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F/A-18 Hornet Losses - Very Incomplete

Even before the first bomb fell, some observers believed the air campaign held the promise of winning the Persian Gulf War. But overall there was rampant uncertainty over whether air power could assure the outcome without a major ground offensive that might entail a notable loss of life. Computer models using traditional assumptions about attrition warfare predicted allied casualties in the thousands. The final authorizing order from the President to the Commander in Chief, Central Command, acknowledged that losses could reach 10 percent of fielded coalition ground forces. Despite such concerns, the consequences of initial air operations on shaping the war could not be denied. Opening attacks against command and control facilities and integrated air defenses proved uniformly successful, with some 800 combat sorties launched at night under radio silence against important targets. Only one coalition aircraft was lost, a Navy F/A-18, presumably to an infrared missile from a MiG-25.

On October 18, 2002 two F/A-18F assigned to VFA 41 based at Lemoore Naval Air Station, Calif., crashed at sea approximately 80 miles southwest of Monterey, Calif. The aircraft were operating with six other aircraft from the same squadron and were conducting routine training. They did not have any weapons on board.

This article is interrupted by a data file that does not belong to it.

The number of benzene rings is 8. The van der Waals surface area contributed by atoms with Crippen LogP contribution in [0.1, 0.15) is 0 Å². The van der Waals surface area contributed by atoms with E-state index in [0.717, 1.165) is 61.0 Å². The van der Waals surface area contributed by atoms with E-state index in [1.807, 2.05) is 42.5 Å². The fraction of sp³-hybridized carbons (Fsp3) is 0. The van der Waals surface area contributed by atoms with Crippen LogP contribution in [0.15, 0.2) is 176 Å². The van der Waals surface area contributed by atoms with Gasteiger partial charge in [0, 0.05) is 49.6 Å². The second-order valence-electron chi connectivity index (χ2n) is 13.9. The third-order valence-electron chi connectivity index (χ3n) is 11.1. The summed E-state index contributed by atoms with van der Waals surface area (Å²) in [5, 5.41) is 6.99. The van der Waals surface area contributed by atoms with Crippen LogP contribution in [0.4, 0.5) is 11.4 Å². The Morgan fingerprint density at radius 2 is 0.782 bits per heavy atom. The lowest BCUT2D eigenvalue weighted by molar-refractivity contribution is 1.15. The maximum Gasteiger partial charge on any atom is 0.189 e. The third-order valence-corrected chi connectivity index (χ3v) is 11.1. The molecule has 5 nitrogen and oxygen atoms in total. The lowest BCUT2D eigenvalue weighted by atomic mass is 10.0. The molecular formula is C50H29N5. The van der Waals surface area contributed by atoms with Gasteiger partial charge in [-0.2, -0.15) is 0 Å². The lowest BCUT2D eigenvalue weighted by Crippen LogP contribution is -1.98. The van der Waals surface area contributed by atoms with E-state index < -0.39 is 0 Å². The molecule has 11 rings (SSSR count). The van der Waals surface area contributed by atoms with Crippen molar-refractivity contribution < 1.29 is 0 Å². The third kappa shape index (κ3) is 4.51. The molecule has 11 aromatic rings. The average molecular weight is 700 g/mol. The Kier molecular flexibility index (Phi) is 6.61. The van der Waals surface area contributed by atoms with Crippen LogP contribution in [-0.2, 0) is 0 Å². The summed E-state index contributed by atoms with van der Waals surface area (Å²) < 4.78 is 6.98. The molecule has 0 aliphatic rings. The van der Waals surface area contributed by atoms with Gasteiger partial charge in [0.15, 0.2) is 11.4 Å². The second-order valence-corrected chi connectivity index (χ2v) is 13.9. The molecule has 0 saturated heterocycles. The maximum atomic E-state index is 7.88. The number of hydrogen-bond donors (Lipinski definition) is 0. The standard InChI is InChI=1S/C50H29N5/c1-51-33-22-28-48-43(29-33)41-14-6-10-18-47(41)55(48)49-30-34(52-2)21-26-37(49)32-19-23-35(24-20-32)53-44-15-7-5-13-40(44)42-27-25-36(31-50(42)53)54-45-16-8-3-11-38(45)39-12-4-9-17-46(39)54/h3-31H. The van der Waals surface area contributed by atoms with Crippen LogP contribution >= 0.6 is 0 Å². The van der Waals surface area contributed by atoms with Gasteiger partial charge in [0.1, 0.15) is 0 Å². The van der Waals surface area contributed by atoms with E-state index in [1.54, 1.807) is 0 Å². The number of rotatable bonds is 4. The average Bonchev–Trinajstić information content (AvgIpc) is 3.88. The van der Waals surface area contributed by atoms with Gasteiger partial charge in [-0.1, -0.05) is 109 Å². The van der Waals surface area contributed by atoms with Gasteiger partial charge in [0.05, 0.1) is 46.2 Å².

A U.S. Navy F/A-18 Hornet aircraft operating from USS Carl Vinson (CVN 70) crashed in the Western Pacific ocean at approximately 8:15 p.m. EST Feb. 18, 2003. The jet was conducting routine flight operations approximately 45 miles from the aircraft carrier. The pilot safely ejected from the aircraft prior to the crash. One of Carl Vinson's helicopters, which was airborne at the time of the crash, was immediately dispatched to conduct rescue operations. The helicopter, from Helicopter Support Squadron 8, immediately reported to the scene and established communications with the pilot. The pilot was recovered by the helicopter crew, was uninjured and was been returned to Carl Vinson. The aircraft ws assigned to Fighter Attack Squadron 147, the Argonauts, homebased at Naval Air Station Lemoore, CA.

On 6 April 2012, an F/A-18D of Strike Fighter Squadron 106 (VFA-106) crashed into the center of an apartment complex in Virginia Beach, Virginia. The jet crashed shortly after take-off from Naval Air Station Oceana. Both pilots ejected. One pilot landed into the crash site and sustained injuries requiring hospitalization. The other pilot was not injured. Two of the apartment buildings caught fire after the crash and at least one person on the ground was injured.

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